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Iranian Americans and the Senate: A Chamber in the Balance

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Source: NIAC

By Babak Talebi

America’s political future will depend heavily on the Senate elections in 2008 because a surprisingly large number of the upper chamber’s 35 races are considered competitive. Each election cycle, a third of US Senators face re-election, and just like the House races described earlier, rarely are incumbent Senators defeated. This year, for the first time in a few decades, as many as a dozen seats may change hands and in a few of these states, Iranian Americans can play a major if not decisive role.

Power of a Single U.S. Senator

The United States Senate is widely known as ‘the most deliberative legislative body in the world’. This reputation is well earned for several reasons: Senators are elected every six years, giving them a lot of time between having to face the electorate; Each state is represented by two Senators so every state has equal weight in the chamber; and the Senate rules are devised in such a way that one Senator alone can block a piece of legislation through such parliamentary maneuvers as a “hold” or a “filibuster“.

The U.S. Senate is also the most important legislative body for American foreign policy because it has the power to ratify treaties, confirm ambassadors and State Department appointees, and mainly due to the high esteem in which its Foreign Relations and Armed Services committees are held. For Iranian American voters, especially in states with competitive Senate races, 2008 provides an opportunity to have a direct impact on American foreign policy for several years if not decades to come.

One important aspect in this power arrangement is the 60-vote requirement to override a filibuster. The last time any party had a filibuster-proof majority was in 1979, and in this election cycle, with 23 Republican-held seats being contested, both parties will be watching this number very closely.

Competitive Races

Currently the Senate is made up of 49 Democrats, 49 Republicans, and 2 Independents who both caucus with the Democratic Party, giving them a slight majority. Two of those seats were won in the 2006 election cycle, each decided by less than a 1% margin of victory (Montana: 3562 votes, Virginia: 9,329 votes.) It is very possible that Iranian Americans will play a major, if not decisive, role in some of these very close 2008 Senate elections. Four of these races are reviewed below.

Virginia: 30-year incumbent Sen. John Warner (R) decided to retire this year opening up this seat to a serious contest between two powerful former Governors. Though Democrats will have a primary on Feb. 12 and Republicans will have a state convention to choose their nominees, it is expected that Mark Warner (D) and Jim Gilmore (R) will face off in the general election. In past years, Virginia had been considered a solid red state, however in 2006 Sen. Jim Webb (D) won the state with a margin of 9,329 votes out of 2.37 million. In 2008 this race is expected to be one of the most watched in the country. With an estimated 37,425 Iranians Americans living in Virginia, the potential to make an impact on this election is tremendous.

Minnesota: First term Senator Norm Coleman (R) will be facing one of four Democrats who will be chosen in a Feb 5 2008 caucus. Although he is currently polling ahead of his competitors, it is expected that this will be one of the closest Senate races in 2008 because last cycle, Sen. Amy Klobuchar (D) won an open seat with a resounding 20.2% margin of victory while incumbent Gov. Tim Pawlenty (R) won re-election with under 1% of the vote. In Minnesota, an estimate 6,500 Iranian Americans could play an important role in supporting the incumbent or the challenger in an election that will make a huge difference in the future make-up of the US Senate.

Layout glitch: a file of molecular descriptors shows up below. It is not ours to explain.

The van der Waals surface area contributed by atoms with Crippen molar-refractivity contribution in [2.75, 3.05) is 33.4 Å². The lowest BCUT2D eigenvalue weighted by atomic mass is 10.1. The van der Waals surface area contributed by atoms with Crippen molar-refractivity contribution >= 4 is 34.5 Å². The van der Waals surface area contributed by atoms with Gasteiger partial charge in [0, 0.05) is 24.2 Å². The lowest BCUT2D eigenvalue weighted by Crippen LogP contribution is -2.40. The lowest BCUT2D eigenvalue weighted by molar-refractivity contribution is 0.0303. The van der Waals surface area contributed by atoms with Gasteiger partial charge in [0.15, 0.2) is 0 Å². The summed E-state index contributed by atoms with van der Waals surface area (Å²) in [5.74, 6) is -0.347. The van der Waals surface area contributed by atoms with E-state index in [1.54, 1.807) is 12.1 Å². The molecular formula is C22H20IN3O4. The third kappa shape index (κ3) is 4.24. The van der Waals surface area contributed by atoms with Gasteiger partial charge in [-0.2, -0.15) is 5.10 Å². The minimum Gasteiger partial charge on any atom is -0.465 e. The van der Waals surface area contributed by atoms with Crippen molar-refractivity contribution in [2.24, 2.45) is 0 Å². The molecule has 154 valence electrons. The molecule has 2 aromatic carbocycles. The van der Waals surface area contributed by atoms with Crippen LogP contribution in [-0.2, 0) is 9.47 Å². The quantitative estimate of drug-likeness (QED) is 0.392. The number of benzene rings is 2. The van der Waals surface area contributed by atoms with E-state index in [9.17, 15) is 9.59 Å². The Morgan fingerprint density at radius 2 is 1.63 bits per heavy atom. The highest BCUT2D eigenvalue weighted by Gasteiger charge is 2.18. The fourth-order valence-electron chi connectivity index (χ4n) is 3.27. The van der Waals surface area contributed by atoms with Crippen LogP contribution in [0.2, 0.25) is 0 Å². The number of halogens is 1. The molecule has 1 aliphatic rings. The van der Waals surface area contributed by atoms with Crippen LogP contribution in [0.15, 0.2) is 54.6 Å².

Louisiana: With one of the latest primary dates in the nation, September 18 2008, Louisiana will likely be one of only two states (South Dakota is the other one) where Republicans have a chance at picking up a Democratic seat. Two-term incumbent Mary Landrieu (D) faces a stiff challenge from Democrat-turned-Republican State Treasurer John Kennedy. Because hurricane Katrina displaced tens of thousands of reliable Democratic voters, it is expected that Landrieu will face her toughest election. With only 3,000 Iranian-Americans estimated to be living in the state, it is unlikely that they will have a huge impact on this race, but we have seen how close elections can be decided by very few votes in the past.

Oregon: Republican Incumbent Gordon Smith is expected to have a close race on his hands in this Democratic-leaning state. Smith has been a forceful advocate of increased sanctions on Iran and an original sponsor of S.970. His Democratic challengers, State House Speaker Jeff Merkley and Activist Steve Novick have both raised substantial amounts of money and face-off in a primary on May 20 2008. There are an estimated 10,000 Iranian Americans living in Oregon.

Beyond these four races, competitive races are expected in Maine, Kentucky, New Mexico, Alaska, and New Hampshire. A few states with relatively high concentration of Iranian American have the potential of hosting close races including Texas, New Jersey, and Colorado. The estimated number of Iranian Americans in each state can be found in NIAC’s IranCensus Report based on the 2000 census numbers.

(A full schedule of all presidential and congressional primary dates by state can be found here or here – pdf).

Babak Talebi is the Director of Community Relations at NIAC. This series has been produced with the generous support of PARSA Community Foundation.

Irancove @ January 18, 2008

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